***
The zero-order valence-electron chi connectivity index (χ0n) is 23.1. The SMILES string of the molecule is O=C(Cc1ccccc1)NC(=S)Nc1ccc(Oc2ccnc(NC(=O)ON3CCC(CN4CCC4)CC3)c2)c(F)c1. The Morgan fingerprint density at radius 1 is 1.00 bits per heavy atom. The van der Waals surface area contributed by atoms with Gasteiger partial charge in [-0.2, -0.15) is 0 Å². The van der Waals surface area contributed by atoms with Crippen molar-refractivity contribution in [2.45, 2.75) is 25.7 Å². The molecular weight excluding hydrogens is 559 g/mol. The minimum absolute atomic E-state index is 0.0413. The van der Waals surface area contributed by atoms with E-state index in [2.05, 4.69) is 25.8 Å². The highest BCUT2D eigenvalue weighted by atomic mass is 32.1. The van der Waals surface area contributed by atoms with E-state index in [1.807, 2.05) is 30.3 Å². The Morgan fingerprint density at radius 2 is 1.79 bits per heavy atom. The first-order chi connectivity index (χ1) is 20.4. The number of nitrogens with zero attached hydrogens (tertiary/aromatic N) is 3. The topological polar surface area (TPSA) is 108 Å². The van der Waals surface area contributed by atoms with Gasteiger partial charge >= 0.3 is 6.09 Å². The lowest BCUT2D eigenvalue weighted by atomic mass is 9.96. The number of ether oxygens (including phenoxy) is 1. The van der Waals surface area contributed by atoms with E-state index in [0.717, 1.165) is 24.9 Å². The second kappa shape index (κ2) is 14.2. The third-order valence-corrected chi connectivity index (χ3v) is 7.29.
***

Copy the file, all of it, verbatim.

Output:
The zero-order valence-electron chi connectivity index (χ0n) is 23.1. The SMILES string of the molecule is O=C(Cc1ccccc1)NC(=S)Nc1ccc(Oc2ccnc(NC(=O)ON3CCC(CN4CCC4)CC3)c2)c(F)c1. The Morgan fingerprint density at radius 1 is 1.00 bits per heavy atom. The van der Waals surface area contributed by atoms with Gasteiger partial charge in [-0.2, -0.15) is 0 Å². The van der Waals surface area contributed by atoms with Crippen molar-refractivity contribution in [2.45, 2.75) is 25.7 Å². The molecular weight excluding hydrogens is 559 g/mol. The minimum absolute atomic E-state index is 0.0413. The van der Waals surface area contributed by atoms with E-state index in [2.05, 4.69) is 25.8 Å². The highest BCUT2D eigenvalue weighted by atomic mass is 32.1. The van der Waals surface area contributed by atoms with E-state index in [1.807, 2.05) is 30.3 Å². The Morgan fingerprint density at radius 2 is 1.79 bits per heavy atom. The first-order chi connectivity index (χ1) is 20.4. The number of nitrogens with zero attached hydrogens (tertiary/aromatic N) is 3. The topological polar surface area (TPSA) is 108 Å². The van der Waals surface area contributed by atoms with Gasteiger partial charge >= 0.3 is 6.09 Å². The lowest BCUT2D eigenvalue weighted by atomic mass is 9.96. The number of ether oxygens (including phenoxy) is 1. The van der Waals surface area contributed by atoms with E-state index in [0.717, 1.165) is 24.9 Å². The second kappa shape index (κ2) is 14.2. The third-order valence-corrected chi connectivity index (χ3v) is 7.29.